Over the past months, a good number of my clients have expressed concern over not just the heavy volume, but the content of the resumes they have been receiving from prospective candidates. It seems to be getting harder and harder to determine whether what one is reading is the truth or candidate fabrication.
It’s no secret that some people stretch the truth when writing their resume, and other people simply lie. It’s a sad fact and a damning indictment of what job seekers, many of them desperate, think they have to do to get a great job. Knowing this, how does a hiring manager separate fact from fiction on the resume and find out who the candidate really is?
Here are the three most common things people lie about when writing a resume and what to do about them:
When interviewing the candidate for the first time, simply state the first step in the hiring process is to verify education. Ask for confirmation of the year of graduation for all degrees held. It is amazing how many candidates will list an MBA or similar graduate degree when they are really just in the process of getting one. Asking for these dates and indicating you will be calling a Registrar’s Office will usually weed out the truth about that degree.
Length of employment
Ask the candidate for specific dates of when they started and ended their employment. For example, an entry that states 2004–2005 could mean they started on December 15, 2004 and were terminated on January 5, 2005. This would mean three weeks of employment. Conversely, that same date range could mean a start of January 1, 2004 and end of December 31, 2005, which is a very different picture. Make sure you get those exact dates.
Why they left past employers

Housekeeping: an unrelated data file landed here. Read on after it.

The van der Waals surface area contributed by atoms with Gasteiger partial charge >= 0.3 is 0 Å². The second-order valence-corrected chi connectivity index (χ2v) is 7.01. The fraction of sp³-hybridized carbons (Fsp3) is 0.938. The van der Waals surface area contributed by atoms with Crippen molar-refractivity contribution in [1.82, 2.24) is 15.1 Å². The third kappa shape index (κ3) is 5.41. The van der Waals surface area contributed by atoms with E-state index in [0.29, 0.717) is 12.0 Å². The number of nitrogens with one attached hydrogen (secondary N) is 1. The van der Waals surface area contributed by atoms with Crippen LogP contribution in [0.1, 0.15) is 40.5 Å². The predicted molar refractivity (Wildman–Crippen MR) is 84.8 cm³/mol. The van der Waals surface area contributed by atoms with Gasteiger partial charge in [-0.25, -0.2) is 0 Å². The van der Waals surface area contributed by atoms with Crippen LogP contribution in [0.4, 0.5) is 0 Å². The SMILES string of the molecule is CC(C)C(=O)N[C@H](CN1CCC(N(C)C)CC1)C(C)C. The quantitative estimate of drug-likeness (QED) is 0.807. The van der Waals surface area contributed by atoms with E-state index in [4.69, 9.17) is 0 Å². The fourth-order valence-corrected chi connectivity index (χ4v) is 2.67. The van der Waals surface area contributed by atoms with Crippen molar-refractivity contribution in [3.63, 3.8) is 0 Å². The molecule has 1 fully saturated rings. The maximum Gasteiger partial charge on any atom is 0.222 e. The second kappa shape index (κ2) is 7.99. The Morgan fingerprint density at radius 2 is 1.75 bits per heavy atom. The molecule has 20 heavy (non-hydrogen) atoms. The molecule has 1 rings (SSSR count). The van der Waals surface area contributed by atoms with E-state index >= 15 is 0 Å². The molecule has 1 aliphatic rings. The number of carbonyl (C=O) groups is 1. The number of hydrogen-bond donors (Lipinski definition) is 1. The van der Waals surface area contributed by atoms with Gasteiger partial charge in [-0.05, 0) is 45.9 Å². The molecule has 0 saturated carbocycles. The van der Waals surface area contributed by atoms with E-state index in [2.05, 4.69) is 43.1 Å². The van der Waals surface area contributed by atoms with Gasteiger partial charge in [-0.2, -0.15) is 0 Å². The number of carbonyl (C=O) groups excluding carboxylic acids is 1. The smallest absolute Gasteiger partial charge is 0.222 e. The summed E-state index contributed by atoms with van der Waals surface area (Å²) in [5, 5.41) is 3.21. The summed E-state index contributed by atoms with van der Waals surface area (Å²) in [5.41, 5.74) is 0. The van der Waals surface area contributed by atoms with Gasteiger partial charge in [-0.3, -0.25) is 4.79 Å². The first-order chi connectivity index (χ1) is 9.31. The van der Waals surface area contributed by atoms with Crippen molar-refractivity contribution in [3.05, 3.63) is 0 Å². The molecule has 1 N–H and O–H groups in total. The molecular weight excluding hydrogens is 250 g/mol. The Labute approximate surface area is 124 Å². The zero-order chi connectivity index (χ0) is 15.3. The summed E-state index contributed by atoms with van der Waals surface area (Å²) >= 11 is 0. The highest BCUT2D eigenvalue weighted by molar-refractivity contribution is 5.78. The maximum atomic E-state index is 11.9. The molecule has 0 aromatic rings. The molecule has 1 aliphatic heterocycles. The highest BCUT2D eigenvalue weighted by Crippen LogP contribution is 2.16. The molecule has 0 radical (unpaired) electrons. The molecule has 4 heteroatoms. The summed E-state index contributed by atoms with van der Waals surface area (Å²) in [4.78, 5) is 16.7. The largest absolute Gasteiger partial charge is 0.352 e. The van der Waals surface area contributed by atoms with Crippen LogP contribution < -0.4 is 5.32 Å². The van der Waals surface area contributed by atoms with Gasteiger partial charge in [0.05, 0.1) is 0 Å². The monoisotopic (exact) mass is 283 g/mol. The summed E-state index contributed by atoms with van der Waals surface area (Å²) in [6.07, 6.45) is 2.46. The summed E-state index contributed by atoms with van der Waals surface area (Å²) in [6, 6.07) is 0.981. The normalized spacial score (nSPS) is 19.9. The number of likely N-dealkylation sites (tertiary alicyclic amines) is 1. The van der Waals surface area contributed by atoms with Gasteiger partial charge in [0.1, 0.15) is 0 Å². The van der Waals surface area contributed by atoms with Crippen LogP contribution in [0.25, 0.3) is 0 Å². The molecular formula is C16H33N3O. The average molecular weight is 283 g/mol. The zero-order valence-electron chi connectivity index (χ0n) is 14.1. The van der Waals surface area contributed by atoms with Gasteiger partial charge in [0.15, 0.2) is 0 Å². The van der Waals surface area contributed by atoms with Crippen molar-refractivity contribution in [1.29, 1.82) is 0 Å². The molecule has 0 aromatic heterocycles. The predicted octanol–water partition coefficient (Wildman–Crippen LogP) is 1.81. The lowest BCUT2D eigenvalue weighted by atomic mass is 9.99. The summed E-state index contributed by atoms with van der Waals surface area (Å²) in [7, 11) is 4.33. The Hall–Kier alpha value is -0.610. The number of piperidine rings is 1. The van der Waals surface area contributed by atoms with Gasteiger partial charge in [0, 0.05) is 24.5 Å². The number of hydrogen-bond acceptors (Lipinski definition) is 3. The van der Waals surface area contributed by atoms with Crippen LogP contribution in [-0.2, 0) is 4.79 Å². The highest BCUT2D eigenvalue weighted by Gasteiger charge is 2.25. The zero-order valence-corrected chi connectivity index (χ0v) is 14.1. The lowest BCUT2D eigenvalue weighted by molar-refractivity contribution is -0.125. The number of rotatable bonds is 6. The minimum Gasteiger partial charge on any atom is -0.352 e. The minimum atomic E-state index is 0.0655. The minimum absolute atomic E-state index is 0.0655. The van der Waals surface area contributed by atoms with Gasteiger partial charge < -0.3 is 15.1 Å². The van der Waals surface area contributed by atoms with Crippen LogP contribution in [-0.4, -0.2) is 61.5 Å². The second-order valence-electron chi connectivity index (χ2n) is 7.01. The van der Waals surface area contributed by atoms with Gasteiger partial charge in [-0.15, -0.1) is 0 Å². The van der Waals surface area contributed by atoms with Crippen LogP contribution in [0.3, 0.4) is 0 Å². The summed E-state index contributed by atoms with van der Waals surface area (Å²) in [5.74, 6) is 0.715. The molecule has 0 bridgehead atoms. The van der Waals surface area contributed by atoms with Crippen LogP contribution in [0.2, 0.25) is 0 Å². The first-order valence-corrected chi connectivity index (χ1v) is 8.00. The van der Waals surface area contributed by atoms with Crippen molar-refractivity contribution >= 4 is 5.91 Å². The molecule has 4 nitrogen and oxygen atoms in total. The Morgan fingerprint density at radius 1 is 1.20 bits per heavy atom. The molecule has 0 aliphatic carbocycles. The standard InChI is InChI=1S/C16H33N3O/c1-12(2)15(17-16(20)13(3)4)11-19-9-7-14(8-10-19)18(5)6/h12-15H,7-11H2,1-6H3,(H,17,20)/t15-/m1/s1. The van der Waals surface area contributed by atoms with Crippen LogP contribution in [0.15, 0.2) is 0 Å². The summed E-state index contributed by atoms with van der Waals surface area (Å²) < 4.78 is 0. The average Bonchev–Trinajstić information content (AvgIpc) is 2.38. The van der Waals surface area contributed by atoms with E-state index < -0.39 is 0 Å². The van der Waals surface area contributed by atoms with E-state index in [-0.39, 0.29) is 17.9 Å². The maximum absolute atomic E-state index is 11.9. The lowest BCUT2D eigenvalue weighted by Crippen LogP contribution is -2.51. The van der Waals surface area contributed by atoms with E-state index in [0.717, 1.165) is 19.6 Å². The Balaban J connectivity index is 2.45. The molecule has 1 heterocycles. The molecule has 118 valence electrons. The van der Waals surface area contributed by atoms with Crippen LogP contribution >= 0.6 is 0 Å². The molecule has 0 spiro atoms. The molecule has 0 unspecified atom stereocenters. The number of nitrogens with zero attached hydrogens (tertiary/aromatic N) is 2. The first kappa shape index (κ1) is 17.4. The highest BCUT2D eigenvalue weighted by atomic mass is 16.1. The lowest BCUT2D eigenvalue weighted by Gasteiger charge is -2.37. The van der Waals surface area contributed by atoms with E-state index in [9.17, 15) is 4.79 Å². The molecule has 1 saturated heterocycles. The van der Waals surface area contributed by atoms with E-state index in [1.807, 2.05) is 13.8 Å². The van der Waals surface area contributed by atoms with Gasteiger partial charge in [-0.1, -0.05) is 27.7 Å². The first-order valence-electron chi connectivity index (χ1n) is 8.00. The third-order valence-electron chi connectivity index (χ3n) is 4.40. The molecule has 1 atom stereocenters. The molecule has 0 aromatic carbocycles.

It can be tricky, but not impossible, to get at the truth of why someone left their past employers. Sometimes, even good candidates feel they have to hide the truth. That being said, if you feel like you’re getting a story when you ask the question, here’s the killer question: “Do you have a reference from this company?”
Framed this way, it begs a yes or no answer that should elicit the true story of why they left. There may be legitimate reasons for a candidate leaving a company and having no references, you’ll have to be the judge. You have to listen carefully to the answer. Don’t be afraid to keep digging if you don’t like what you are hearing. That’s the hallmark of a true sleuth. Only be satisfied when you get to the bottom of it.
See you here next month for our article: Tips on getting the top talent you need right now.
Philip Kemper is Founder/President of Kemper Associates, a 33-year-old Chicago-based national executive search firm, specializing in permanent and contract staffing for tradeshows and exhibits, staging and equipment rental, business meetings and events production, video, training and incentives and more .A complete bio is on LinkedIn at www.linkedin.com/pub/philip-kemper/2/795/308. For more information, visit www.Kemperassociates.net. To contact Phil with questions, comments and employment needs, email Kemperassoc@hotmail.com, or call his private phone line at (312) 944-6551.
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